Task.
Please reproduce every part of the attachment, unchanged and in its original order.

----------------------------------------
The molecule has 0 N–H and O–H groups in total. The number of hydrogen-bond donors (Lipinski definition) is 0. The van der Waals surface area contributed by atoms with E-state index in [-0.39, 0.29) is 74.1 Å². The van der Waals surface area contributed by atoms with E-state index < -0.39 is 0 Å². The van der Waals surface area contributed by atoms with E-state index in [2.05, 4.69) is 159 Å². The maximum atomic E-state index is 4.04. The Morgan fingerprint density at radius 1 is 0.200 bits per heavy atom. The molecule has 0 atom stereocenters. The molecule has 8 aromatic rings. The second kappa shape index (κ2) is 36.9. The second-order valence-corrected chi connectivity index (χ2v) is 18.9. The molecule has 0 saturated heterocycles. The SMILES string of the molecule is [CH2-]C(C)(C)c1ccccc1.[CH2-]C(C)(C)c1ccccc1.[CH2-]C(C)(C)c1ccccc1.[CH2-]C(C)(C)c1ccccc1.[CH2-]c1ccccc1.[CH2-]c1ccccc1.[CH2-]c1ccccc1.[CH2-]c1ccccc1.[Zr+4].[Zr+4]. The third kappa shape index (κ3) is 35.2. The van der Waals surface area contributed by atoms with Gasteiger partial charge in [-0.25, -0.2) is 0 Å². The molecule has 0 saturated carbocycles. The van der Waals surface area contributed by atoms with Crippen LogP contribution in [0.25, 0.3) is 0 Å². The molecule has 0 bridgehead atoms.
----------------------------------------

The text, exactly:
The molecule has 0 N–H and O–H groups in total. The number of hydrogen-bond donors (Lipinski definition) is 0. The van der Waals surface area contributed by atoms with E-state index in [-0.39, 0.29) is 74.1 Å². The van der Waals surface area contributed by atoms with E-state index < -0.39 is 0 Å². The van der Waals surface area contributed by atoms with E-state index in [2.05, 4.69) is 159 Å². The maximum atomic E-state index is 4.04. The Morgan fingerprint density at radius 1 is 0.200 bits per heavy atom. The molecule has 0 atom stereocenters. The molecule has 8 aromatic rings. The second kappa shape index (κ2) is 36.9. The second-order valence-corrected chi connectivity index (χ2v) is 18.9. The molecule has 0 saturated heterocycles. The SMILES string of the molecule is [CH2-]C(C)(C)c1ccccc1.[CH2-]C(C)(C)c1ccccc1.[CH2-]C(C)(C)c1ccccc1.[CH2-]C(C)(C)c1ccccc1.[CH2-]c1ccccc1.[CH2-]c1ccccc1.[CH2-]c1ccccc1.[CH2-]c1ccccc1.[Zr+4].[Zr+4]. The third kappa shape index (κ3) is 35.2. The van der Waals surface area contributed by atoms with Gasteiger partial charge in [-0.25, -0.2) is 0 Å². The molecule has 0 saturated carbocycles. The van der Waals surface area contributed by atoms with Crippen LogP contribution in [0.25, 0.3) is 0 Å². The molecule has 0 bridgehead atoms.